When You Don’t Like It

Let’s face it. There isn’t a lone single Church Management Software that will fit every church. If there were, there would be no marketplace competition. There would be no comparison charts. There would be one software that offered all of the features that every church needs.

It doesn’t exist.

It’s why churches spend months, sometimes years, making a decision on which software to use. It’s why people play with demo versions in their free time and offer suggestions to churches on which software they should use. It’s why churches sometimes switch to different companies based on their growing and changing needs.

Even some software companies themselves will tell you when their software doesn’t meet your church’s needs. Sometimes, they’ll even help migrate your data for free.

But, at the end of the day, sometimes we have features we just don’t care for, we find it difficult to navigate, or what we want isn’t offered within that software.

This can be particularly frustrating for those ministry leaders who aren’t tasked with using the software on a daily basis. Perhaps you’re a small group leader and you’ve been told you need to use the software for small group messaging and attendance. What’s wrong with the way you’ve been doing it? Perhaps you’re a ministry team leader who has recently been told you need to use the software for volunteer scheduling? What’s wrong with our old calendar-grid spreadsheets?

While nothing is ‘wrong’ with the way you’ve been doing things, sometimes church leaders need data that can only come from using a church management software.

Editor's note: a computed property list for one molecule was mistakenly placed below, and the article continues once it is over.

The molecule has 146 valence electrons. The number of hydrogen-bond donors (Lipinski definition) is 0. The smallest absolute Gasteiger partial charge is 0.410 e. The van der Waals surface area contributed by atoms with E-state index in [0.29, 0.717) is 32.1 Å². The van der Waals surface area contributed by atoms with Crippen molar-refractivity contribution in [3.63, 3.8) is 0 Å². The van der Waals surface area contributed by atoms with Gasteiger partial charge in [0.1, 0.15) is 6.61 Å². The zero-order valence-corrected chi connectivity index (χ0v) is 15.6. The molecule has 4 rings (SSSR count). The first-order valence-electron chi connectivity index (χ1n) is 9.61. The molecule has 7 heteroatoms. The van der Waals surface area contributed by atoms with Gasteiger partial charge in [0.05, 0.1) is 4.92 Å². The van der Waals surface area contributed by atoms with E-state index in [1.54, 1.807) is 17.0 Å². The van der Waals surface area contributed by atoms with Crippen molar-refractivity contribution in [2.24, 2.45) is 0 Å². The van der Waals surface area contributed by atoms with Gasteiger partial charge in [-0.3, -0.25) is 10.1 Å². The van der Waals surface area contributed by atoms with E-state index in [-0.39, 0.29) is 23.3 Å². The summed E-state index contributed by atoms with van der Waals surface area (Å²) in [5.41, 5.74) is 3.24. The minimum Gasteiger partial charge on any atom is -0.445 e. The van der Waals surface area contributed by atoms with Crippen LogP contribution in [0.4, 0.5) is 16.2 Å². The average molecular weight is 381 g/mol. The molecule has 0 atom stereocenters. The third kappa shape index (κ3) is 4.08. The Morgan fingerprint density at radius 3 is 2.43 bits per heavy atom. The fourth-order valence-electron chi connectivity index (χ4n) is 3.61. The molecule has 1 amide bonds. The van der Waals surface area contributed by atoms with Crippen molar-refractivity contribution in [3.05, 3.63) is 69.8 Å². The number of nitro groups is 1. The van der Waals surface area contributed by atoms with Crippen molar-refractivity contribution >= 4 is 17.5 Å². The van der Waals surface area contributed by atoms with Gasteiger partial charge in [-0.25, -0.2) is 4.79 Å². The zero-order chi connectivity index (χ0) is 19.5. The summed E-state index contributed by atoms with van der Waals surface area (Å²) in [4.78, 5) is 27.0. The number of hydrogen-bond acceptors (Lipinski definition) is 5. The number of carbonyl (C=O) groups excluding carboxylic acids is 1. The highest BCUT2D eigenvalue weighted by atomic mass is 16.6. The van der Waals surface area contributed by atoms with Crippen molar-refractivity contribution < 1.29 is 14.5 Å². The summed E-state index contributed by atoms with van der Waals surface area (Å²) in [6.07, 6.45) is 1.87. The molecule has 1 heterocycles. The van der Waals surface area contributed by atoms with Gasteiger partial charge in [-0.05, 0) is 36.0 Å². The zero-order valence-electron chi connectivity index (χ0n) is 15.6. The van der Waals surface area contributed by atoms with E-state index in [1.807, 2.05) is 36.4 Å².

Typically areas of the software are linked, or fields are auto-updated This means the church leaders don’t need to assimilate data from different spreadsheets and emails. The software takes care of that for them, which saves them valuable time.

Here’s some suggestions if you find yourself in a position of ‘just not liking it’:

Do:

  1. Ask why. You’re a ministry leader and in some churches that means you’re a volunteer. If you are paid staff, you’re probably putting in some unpaid overtime hours. It’s okay to ask your leaders why they need you to use the software.
  2. Be a cheerleader. Those serving on your team and other ministry leaders may be struggling with change, as well. Support your leaders by being a ‘cheerleader’ for the software.
  3. Just do it. At the end of the day, there are things we’re not going to like. As one Pastor said, ‘it’s okay to admit that there are parts of your job you don’t like.’
  4. Keep it private. If you really don’t like the software or how it’s used, talk privately to your Pastor or the database administrator.
  5. Ask for training. Learn the software. Ask for training as often as you need it. Ask if a leader or administrator will lead a team training for your team.

Don’t:

  1. Go rogue. Remember that each action you take within the software may impact another area of the software. Don’t take too many actions until you understand how they might impact another leader in your church.